ALTHOUGH Cattleya bowringiana is probably the easiest of all the Cattleya species to grow, it does have its preferred conditions. Like most Cattleya species, it benefits from lots of sun and air and, when actively growing, should receive an abundance of water. Many growers under-pot these plants so they can be watered more often and still not develop a sour, soggy medium. This means you allow only enough space in the pot for one year’s growth instead of the usual two years.

Cattleya bowringiana can be repotted at almost any time of the year, but the best time is when new roots begin to emerge from the swollen base of the lead pseudobulb. When repotting, it is important to keep the bottom of the swollen base of the lead pseudobulb level with the surface of the medium and not below it. The “eyes,” which produce the new growths, are set quite low on C. bowringiana, and when they are covered with medium, the new growth will sometimes rot as it begins to grow.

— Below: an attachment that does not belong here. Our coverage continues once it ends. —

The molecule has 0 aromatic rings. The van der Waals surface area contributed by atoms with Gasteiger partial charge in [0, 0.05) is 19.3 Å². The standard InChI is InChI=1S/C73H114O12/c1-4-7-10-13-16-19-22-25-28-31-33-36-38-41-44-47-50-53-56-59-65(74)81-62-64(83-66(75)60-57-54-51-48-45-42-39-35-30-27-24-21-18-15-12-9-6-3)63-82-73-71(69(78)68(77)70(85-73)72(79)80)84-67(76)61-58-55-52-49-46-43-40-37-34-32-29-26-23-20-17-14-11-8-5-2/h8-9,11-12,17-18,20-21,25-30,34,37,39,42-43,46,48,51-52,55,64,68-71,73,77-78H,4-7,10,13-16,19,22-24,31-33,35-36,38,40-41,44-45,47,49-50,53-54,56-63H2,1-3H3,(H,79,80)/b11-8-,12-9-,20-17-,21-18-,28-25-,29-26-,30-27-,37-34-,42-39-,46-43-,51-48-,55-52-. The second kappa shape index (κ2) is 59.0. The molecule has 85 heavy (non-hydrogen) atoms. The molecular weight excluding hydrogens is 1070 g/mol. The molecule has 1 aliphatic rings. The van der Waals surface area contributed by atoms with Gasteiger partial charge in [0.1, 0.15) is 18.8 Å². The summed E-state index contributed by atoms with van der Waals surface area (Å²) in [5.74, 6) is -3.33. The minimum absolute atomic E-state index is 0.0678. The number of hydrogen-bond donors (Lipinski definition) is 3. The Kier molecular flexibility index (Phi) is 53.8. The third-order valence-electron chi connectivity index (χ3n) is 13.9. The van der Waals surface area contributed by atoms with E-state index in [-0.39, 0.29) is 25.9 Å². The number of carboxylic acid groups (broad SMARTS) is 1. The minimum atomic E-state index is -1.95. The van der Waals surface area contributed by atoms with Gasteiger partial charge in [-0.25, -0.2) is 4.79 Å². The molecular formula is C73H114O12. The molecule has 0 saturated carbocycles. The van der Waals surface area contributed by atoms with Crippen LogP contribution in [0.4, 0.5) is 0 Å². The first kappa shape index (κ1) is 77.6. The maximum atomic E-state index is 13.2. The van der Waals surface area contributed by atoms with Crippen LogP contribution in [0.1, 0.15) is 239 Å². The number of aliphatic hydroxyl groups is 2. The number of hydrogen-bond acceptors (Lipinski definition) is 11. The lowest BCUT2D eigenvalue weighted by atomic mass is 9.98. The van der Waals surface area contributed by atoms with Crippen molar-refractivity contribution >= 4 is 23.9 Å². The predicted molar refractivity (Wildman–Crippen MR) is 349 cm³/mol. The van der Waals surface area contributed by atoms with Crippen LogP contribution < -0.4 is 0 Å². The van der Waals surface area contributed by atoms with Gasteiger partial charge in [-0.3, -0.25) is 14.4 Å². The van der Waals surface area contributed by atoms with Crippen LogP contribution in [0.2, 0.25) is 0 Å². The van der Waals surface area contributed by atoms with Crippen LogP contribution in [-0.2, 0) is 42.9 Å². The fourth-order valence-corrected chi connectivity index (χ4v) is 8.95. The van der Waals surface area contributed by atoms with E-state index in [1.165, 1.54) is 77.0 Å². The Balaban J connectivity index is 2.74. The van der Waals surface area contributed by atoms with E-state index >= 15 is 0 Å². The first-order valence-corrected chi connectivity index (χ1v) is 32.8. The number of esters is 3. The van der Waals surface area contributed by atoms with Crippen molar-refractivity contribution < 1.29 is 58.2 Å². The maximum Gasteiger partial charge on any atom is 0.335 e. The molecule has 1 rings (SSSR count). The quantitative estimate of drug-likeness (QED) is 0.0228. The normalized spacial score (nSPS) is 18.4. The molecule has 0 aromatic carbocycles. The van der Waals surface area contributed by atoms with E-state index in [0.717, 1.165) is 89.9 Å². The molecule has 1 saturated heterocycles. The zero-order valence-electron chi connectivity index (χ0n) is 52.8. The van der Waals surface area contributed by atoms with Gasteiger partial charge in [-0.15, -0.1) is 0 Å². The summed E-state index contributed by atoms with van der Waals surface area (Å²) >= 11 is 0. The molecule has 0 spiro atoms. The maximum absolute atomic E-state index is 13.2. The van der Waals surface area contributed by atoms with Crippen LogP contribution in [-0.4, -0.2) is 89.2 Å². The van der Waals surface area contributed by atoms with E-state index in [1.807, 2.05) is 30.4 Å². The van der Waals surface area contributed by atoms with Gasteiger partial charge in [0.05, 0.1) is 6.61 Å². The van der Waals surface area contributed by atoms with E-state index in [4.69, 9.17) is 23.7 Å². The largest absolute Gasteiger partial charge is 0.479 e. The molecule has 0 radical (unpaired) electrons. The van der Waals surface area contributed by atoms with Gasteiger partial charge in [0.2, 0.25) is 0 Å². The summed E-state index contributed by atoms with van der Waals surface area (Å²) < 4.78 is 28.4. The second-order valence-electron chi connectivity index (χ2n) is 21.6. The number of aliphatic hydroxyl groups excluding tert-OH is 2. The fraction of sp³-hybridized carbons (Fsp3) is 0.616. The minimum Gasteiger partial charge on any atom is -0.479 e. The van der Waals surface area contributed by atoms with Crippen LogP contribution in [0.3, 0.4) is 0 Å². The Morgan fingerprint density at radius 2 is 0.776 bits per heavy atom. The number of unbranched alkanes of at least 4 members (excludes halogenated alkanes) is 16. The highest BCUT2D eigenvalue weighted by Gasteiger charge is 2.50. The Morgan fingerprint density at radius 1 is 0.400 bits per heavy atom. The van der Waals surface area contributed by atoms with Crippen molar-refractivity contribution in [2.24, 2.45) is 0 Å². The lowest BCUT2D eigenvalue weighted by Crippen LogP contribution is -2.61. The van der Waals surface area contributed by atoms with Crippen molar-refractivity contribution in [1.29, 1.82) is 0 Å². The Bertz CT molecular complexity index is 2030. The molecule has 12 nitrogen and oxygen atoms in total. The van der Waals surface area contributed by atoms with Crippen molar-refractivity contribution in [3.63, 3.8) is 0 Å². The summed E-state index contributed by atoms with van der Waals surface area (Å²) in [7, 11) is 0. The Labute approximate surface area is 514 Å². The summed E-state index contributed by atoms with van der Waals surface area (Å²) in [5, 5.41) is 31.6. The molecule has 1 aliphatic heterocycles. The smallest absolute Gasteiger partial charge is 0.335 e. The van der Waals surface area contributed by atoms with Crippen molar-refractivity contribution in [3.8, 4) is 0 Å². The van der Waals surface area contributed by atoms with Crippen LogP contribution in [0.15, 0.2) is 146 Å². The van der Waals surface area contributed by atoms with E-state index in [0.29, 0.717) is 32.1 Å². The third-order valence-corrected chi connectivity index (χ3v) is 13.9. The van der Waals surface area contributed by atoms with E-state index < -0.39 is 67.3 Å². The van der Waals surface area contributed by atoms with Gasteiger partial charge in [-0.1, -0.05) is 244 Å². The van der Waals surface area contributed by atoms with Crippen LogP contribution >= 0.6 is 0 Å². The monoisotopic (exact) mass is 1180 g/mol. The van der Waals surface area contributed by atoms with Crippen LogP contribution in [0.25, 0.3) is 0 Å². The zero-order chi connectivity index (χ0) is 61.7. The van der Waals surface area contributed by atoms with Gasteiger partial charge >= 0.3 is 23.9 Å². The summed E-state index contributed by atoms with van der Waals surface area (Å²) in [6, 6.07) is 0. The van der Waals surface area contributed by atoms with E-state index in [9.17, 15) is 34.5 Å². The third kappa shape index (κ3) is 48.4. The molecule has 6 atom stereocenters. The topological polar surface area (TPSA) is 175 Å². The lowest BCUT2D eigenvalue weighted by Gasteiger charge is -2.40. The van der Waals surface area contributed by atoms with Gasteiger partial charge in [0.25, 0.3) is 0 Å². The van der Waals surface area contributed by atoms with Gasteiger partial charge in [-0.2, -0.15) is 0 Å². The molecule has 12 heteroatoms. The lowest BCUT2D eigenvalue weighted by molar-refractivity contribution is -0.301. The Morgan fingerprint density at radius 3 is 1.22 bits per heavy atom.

In the United States, Cattleya bowringiana will send out new growths in late May or June that will mature by late summer. The plants will flower without a rest period in late September and October. The number of flowers produced on a flower spike depends on the overall size and strength of the new pseudobulb. The taller and more robust the pseudobulbs, the more flowers you will get. Flower color is also enriched on strong pseudobulbs and the flowers will last longer — up to 31/2 weeks instead of 21/2 weeks. — A.A. Chadwick.

Sunday, September 1, 2002 - 12:00